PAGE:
BARC by Sarah Stephens

About 13% of the Whatcom County population identifies as having a disability. This computes to 25,815 people. According to a University of Washington study on disabilities in the state, 55% of people with disabilities reported that they are less likely to participate in community activities, including outdoor recreation, as compared to only 7% of people who do not have a disability. Many people with disabilities are often excluded from community interaction, stigmatized and need additional support. Individuals with chronic, or recently acquired disabilities often have to pave their own path to when it comes to involvement in recreational opportunities.

The Bellingham Adapted Recreation Coalition (BARC) aims to be a community resource that will partner with disability and health organizations, other recreational programs, universities and local businesses to create a truly integrated recreational community. Our flagship program, ‘Piping Sailors’, advocates for individuals and groups in their pursuit of recreation experiences by helping them adapt sailing to their ability level.

Adaptive sailing builds self-confidence that helps participants overcome other daily challenges. It promotes a more positive outlook on life, increases teamwork and leadership skills and benefits the physical condition of participant. Sailboats can be adapted for people with any level of ability. Through BARC’s partnership with Bellingham Parks and Recreation and the Community Boating Center, ‘Piping Sailors’ provides people a welcoming and inclusive environment to become community boaters. In addition, creating a welcoming and inclusive community means distilling the negative perspectives of people with disabilities amongst the general public. BARC’s DisAbility Awareness Campaign community outreach initiatives serve to reframe how people perceive what it means to be disabled. This program builds a supportive community that will further BARC’s mission and vision to provide recreation for every body. Designed by Sarah and Katie Stephens. Post written by Sarah Stephens.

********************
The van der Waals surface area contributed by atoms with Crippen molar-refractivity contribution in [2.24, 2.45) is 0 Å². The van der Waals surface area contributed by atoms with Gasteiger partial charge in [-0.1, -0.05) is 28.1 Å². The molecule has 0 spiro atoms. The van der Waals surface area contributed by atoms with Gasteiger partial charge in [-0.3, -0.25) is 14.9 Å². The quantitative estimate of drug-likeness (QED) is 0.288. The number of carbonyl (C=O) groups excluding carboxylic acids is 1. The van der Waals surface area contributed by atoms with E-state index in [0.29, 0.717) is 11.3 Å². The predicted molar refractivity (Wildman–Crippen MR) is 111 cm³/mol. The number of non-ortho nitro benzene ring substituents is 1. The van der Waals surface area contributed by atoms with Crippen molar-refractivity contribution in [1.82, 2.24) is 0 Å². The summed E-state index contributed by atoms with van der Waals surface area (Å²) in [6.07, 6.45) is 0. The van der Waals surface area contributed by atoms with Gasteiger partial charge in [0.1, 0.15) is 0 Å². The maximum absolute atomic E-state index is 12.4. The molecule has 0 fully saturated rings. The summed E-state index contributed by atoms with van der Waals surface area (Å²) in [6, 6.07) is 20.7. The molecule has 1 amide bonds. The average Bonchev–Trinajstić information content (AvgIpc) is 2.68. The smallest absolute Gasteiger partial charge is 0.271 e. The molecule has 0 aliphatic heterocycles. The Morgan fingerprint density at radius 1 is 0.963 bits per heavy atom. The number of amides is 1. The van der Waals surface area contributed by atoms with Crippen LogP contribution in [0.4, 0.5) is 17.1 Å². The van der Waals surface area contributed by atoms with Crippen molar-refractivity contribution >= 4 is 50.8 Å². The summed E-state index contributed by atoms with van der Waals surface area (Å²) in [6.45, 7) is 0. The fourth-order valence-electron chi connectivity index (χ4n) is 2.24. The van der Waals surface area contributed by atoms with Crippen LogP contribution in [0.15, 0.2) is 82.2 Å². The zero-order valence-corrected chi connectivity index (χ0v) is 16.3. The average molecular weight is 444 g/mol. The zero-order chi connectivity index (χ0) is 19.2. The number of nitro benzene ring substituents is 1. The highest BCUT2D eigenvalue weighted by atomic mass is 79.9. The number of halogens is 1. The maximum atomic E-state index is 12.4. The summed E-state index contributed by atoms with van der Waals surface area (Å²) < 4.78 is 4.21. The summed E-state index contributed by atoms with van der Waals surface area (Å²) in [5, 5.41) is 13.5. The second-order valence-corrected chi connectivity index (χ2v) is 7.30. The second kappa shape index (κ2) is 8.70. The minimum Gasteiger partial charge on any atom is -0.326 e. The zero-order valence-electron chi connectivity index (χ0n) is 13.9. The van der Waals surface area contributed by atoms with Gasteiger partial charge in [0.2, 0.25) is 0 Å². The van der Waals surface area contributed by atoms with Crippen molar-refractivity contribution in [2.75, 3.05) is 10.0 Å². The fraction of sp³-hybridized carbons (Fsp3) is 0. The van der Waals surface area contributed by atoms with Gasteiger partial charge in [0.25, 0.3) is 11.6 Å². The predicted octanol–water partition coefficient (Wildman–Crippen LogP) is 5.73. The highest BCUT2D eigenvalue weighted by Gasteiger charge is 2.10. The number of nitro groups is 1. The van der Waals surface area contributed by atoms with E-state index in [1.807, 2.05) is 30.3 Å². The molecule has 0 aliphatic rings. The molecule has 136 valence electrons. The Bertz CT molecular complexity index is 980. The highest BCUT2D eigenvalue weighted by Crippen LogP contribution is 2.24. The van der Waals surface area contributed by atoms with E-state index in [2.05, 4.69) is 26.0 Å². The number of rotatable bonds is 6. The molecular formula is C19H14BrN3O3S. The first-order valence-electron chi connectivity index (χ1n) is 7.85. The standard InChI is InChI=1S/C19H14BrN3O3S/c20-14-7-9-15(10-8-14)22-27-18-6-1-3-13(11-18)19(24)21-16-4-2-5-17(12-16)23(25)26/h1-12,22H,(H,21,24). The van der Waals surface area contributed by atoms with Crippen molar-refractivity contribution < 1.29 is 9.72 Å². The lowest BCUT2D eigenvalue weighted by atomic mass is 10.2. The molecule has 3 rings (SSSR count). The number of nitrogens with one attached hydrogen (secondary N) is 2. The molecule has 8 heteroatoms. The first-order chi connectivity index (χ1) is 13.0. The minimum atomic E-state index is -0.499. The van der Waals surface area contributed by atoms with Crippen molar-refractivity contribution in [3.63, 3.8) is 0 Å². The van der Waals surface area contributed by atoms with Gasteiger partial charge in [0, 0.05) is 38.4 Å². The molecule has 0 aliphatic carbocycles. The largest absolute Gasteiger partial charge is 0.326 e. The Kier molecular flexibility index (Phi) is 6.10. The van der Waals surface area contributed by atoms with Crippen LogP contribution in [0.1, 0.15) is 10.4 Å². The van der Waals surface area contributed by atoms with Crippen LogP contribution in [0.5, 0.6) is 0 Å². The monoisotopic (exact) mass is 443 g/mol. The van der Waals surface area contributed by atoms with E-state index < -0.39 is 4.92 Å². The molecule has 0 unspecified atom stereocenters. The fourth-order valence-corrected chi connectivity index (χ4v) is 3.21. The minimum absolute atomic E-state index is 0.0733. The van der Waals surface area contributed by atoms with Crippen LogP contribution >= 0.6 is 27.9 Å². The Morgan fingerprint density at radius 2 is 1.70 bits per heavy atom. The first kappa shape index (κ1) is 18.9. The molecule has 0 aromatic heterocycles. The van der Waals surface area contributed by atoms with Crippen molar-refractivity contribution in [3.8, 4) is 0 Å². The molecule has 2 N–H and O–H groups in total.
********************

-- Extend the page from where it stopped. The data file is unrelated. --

BARKGraduate student Sarah Stephens with her sister, Western Washington University alumni and sailing teacher, Katie Stephens, are hoping to put their Bellingham Adaptive Recreation Coalition project into practice.

 nonprofit love

Interview day! Though all three groups compete for funding from the same hypothetical grant foundation, we support each other —  unhypothetically! Photo by Katherine Renz.

Adventure Bus

Learn! Serve! Play!

Adventure Bus strengthens communities by connecting teens with their peers and place through education, public service, and outdoor excursions.

High school incompletion is an epidemic. Last year, over 2,800 students dropped out of the Tacoma School District alone. Each of those students is now 3.5 times more likely to be incarcerated in their lifetime. On average, they will each earn $10,000 less than their diploma-holding classmates every year.  Academic retention is not the only struggle this community faces. In the three high schools we are serving, 77% of students receive free or reduced meals.  Adventure Bus’s integrated approach of experiential learning, community involvement and outdoor recreation can help remedy these epidemics.